Some analysts now believe the brand has enough cachet to avoid significant trouble among hundreds of thousands of depositors ... for now, at least.

Tesla's delay in ramping up Model 3 production does not appear to have sparked a buyer revolt among hundreds of thousands of reservation holders.

A Bloomberg survey of a handful of owners and analysts suggests the early adopters may not exactly fit the 'mainstream' buyer profile that had served as a central assumption in gloomier forecasts. Some had suggested Model 3 buyers would not put up with the delays and issues that plagued early Model S and X production.

As it turns out, many of the Model 3 reservation holders appear to have just as much enthusiasm for the brand as those who already own a Model S or Model X -- but with a lower budget.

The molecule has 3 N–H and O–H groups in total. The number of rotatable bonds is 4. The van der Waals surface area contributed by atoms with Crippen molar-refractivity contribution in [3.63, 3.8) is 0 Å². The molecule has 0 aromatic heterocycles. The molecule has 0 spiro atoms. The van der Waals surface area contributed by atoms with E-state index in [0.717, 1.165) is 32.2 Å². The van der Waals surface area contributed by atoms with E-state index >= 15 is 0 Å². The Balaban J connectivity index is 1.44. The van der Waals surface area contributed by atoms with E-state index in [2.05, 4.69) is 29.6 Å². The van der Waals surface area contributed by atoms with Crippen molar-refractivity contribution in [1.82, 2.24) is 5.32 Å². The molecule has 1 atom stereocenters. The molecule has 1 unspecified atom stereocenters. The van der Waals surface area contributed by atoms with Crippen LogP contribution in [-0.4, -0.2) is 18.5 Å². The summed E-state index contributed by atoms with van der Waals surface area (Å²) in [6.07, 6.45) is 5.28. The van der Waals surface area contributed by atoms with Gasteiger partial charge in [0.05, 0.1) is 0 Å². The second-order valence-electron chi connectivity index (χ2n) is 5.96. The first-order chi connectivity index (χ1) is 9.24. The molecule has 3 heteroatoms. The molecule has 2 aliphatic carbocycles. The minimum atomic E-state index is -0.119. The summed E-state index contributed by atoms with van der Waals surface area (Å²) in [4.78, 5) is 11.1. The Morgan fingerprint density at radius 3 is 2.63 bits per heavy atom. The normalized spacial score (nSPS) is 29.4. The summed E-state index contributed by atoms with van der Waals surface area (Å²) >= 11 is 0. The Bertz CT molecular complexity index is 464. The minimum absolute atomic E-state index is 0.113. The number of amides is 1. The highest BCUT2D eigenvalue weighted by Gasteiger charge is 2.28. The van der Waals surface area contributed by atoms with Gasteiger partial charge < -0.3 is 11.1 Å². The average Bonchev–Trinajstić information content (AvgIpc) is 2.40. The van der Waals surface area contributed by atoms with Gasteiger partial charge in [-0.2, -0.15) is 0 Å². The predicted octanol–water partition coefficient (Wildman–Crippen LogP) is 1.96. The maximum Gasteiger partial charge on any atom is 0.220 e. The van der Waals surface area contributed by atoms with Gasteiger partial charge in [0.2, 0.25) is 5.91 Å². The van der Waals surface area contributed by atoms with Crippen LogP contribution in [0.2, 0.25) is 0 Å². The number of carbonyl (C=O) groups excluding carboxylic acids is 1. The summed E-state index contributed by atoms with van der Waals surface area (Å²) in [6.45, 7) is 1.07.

"It seems to me that people would be willing to wait since they were never given a firm date when they would take delivery in the first place," Edmunds analysts Jessica Caldwell told Bloomberg. "The long wait seems to be building anticipation."

To be clear, Tesla's initial Model 3 delivery estimates appear to have been broadly worded across a span of several months. One surveyed buyer says his estimate was pushed back by a month, despite Tesla's disclosure of a three-month delay in ramping up production volume to 5,000 units per week.

The company is still dealing with production 'bottlenecks,' including a problem with battery module assembly at its Nevada Gigafactory. CEO Elon Musk has remained optimistic, promising that production volume will accelerate exponentially and minimize any long-term impact on output numbers.